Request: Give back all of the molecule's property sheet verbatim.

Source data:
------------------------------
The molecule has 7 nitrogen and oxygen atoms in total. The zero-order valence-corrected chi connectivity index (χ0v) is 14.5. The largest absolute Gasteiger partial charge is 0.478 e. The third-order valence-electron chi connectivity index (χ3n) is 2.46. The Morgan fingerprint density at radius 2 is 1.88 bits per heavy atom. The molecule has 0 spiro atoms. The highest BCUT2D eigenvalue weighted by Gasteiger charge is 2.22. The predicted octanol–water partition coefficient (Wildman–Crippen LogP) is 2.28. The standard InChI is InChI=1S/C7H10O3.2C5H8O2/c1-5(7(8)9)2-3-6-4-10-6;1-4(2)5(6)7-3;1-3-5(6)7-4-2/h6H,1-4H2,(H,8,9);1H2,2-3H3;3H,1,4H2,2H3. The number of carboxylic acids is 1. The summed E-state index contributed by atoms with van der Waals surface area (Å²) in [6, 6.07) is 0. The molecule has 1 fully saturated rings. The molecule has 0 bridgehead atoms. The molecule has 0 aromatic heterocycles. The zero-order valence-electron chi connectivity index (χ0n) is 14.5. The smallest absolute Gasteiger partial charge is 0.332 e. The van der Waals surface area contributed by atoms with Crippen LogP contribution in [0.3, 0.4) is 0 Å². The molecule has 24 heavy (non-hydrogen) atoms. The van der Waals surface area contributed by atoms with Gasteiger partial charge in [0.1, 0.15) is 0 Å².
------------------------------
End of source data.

The molecule has 7 nitrogen and oxygen atoms in total. The zero-order valence-corrected chi connectivity index (χ0v) is 14.5. The largest absolute Gasteiger partial charge is 0.478 e. The third-order valence-electron chi connectivity index (χ3n) is 2.46. The Morgan fingerprint density at radius 2 is 1.88 bits per heavy atom. The molecule has 0 spiro atoms. The highest BCUT2D eigenvalue weighted by Gasteiger charge is 2.22. The predicted octanol–water partition coefficient (Wildman–Crippen LogP) is 2.28. The standard InChI is InChI=1S/C7H10O3.2C5H8O2/c1-5(7(8)9)2-3-6-4-10-6;1-4(2)5(6)7-3;1-3-5(6)7-4-2/h6H,1-4H2,(H,8,9);1H2,2-3H3;3H,1,4H2,2H3. The number of carboxylic acids is 1. The summed E-state index contributed by atoms with van der Waals surface area (Å²) in [6, 6.07) is 0. The molecule has 1 fully saturated rings. The molecule has 0 bridgehead atoms. The molecule has 0 aromatic heterocycles. The zero-order valence-electron chi connectivity index (χ0n) is 14.5. The smallest absolute Gasteiger partial charge is 0.332 e. The van der Waals surface area contributed by atoms with Crippen LogP contribution in [0.3, 0.4) is 0 Å². The molecule has 24 heavy (non-hydrogen) atoms. The van der Waals surface area contributed by atoms with Gasteiger partial charge in [0.1, 0.15) is 0 Å².